© Bloomberg. AUSTIN, TEXAS – FEBRUARY 19: Electric power lines run through a neighborhood on February 19, 2021 in Austin, Texas. Amid days of nationwide frigid winter storms in which 58 people died, more than 4 million Texans were without power for much of the past week, with about 13 million Texans being forced to boil tap water in the aftermath of the strain on infrastructure. (Photo by Joe Raedle/Getty Images)
(Bloomberg) — The Texas power grid and the drillers, wind farms and solar arrays that supply it are facing their second test in a less than a month as sub-zero weather bears down on the Lone Star state.
Temperatures in wide swaths of the second-largest U.S. state are forecast to plunge to well-below normal in coming days, according to the National Weather Service.
The freeze will arrive little more than two weeks after the first arctic blast of the year crippled an as-yet undetermined number of gas wells, processing plants and other equipment vital to ensuring the steady flow of fuel to electricity generators.
During the early January chill, more than 10% of Texas gas production was knocked offline over a two-day period, according to BloombergNEF data. It was the most severe cut since the infamous February 2021 disaster that killed more than 200 people and paralyzed the state for the better part of a week.
“It is important to remember, however, as we have consistently stated, that some variation in production occurs with sudden temperature changes -– these are field operations, not controlled factory settings,” Todd Staples, president of the Texas Oil and Gas Association, said in an email.
In Midland, Texas, the unofficial capitol of the Permian Basin oil and gas field, temperatures are forecast to bottom out at 18 degrees Fahrenheit (minus-8 Celsius) on Thursday, 15 degrees below the normal low for that day.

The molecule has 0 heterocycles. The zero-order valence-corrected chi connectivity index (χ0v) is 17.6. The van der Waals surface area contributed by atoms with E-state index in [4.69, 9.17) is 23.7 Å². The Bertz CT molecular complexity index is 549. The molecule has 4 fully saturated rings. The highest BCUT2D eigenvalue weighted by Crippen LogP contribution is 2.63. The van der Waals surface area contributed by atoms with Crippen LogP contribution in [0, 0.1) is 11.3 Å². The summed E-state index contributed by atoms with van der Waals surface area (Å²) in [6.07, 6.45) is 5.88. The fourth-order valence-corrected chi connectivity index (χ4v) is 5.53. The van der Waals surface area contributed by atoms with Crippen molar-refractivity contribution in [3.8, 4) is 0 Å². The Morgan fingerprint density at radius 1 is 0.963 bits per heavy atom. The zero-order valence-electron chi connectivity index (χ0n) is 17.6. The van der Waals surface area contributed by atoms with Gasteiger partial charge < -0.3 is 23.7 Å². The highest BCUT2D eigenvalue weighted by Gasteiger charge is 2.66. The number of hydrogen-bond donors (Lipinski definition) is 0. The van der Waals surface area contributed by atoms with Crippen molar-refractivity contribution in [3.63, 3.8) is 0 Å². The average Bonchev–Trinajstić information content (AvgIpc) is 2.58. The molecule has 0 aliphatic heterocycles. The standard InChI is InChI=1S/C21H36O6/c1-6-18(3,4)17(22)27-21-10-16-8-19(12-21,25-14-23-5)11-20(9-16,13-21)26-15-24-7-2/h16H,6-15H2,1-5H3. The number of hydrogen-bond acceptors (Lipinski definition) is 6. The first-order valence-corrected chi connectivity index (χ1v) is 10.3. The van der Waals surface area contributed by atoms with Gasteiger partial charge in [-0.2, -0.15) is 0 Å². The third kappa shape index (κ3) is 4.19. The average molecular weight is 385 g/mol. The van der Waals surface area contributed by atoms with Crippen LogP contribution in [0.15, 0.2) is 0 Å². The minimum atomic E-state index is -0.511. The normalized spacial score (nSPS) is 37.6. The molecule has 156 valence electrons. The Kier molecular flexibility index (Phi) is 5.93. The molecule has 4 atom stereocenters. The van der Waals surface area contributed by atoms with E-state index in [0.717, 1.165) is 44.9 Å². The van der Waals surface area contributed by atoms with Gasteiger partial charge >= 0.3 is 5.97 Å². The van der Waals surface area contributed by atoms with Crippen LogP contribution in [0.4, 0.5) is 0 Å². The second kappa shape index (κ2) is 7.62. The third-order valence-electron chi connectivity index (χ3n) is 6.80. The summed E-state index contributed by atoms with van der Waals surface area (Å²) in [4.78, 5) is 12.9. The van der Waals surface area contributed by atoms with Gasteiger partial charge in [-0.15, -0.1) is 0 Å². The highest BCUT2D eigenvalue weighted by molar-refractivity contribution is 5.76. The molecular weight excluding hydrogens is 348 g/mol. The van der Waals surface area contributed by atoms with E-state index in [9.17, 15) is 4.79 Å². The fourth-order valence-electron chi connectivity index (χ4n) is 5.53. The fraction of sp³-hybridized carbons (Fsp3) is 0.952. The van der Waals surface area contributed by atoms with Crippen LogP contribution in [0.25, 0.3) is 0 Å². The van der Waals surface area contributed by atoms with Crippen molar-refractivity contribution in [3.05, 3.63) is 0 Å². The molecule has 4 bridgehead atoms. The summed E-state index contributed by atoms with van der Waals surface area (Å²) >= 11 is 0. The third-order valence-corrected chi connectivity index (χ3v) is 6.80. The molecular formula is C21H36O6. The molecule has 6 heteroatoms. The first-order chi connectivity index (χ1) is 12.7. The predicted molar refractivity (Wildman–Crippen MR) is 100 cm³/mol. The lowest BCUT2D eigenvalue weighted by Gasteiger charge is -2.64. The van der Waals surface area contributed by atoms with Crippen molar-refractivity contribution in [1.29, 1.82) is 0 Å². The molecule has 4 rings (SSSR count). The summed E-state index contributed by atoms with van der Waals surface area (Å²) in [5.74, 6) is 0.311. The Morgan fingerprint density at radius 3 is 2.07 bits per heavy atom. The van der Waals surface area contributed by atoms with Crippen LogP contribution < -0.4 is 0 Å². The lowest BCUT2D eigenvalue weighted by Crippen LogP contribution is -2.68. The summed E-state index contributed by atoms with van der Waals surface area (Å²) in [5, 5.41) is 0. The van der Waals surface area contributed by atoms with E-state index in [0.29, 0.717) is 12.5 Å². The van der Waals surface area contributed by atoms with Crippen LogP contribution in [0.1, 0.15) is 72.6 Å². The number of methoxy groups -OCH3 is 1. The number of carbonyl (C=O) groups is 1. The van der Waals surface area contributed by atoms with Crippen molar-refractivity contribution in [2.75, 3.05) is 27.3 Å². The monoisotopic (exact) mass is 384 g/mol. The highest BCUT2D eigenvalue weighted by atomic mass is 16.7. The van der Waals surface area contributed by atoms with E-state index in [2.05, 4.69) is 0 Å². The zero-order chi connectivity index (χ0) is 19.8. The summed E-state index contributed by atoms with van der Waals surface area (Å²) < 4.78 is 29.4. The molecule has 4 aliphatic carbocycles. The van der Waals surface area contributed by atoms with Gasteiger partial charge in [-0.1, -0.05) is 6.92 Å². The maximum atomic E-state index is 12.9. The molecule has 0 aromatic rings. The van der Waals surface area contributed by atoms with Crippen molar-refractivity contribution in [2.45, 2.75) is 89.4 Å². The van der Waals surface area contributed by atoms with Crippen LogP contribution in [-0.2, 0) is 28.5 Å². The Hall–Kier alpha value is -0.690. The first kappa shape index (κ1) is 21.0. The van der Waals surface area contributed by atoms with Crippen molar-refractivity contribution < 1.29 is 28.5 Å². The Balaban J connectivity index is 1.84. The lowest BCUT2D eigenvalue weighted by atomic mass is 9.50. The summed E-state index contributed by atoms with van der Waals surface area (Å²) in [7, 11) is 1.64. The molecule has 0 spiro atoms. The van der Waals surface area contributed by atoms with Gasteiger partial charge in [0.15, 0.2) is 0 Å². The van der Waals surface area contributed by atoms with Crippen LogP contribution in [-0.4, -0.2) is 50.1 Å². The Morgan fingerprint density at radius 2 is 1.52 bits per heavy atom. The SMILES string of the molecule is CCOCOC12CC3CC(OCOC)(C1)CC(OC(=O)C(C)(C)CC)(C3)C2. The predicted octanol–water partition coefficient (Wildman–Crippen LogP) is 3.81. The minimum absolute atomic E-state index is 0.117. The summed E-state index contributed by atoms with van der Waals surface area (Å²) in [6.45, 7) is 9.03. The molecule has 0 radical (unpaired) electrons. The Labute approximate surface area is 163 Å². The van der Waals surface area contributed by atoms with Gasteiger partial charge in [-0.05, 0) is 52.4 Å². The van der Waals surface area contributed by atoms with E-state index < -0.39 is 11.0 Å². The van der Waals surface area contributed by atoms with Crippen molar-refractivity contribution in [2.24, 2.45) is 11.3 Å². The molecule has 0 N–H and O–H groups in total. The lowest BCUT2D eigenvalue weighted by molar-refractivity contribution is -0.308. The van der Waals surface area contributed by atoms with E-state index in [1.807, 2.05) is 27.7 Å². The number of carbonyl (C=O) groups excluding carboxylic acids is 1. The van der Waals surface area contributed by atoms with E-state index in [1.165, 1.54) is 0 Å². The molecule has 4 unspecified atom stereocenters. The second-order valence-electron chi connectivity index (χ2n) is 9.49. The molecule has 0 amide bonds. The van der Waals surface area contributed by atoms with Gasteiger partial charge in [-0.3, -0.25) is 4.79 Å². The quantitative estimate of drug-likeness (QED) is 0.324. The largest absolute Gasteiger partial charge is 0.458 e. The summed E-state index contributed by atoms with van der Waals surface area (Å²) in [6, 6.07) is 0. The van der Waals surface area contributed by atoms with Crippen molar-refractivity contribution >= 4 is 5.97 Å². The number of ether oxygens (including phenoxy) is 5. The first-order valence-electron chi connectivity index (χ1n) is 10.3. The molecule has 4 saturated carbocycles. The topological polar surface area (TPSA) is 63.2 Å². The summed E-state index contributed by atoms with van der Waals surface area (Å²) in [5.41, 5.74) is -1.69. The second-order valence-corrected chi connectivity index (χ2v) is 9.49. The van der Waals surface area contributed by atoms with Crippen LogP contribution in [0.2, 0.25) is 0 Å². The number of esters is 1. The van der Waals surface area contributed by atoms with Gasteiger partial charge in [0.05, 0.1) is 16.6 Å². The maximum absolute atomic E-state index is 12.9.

Gas wells are particularly susceptible to so-called freeze offs because of the high volumes of subterranean water that typically flow out of the ground alongside the fuel. Wind installations also can be knocked offline by intense cold while overcast weather and snow disrupt solar-power output.
“If we experience another severe winter storm before operators have weatherized their equipment, the grid could be at risk again,” said Virginia Palacios, executive director of watchdog group Commission Shift.
The impending chill may also roil oil markets depending on the extent of freeze offs in the Permian, North America’s largest crude field. Any supply hiccups typically create dislocations in regional oil prices before rippling into the broader oil-futures market.
During this month’s earlier cold snap, West Texas crude rallied to a two-week high as buyers scrambled for supplies.
The Texas Railroad Commission, which oversees oil and gas production in the state, didn’t immediately respond to a request for comment.
(Adds projected low temperature for Midland, Texas, in sixth paragraph.)
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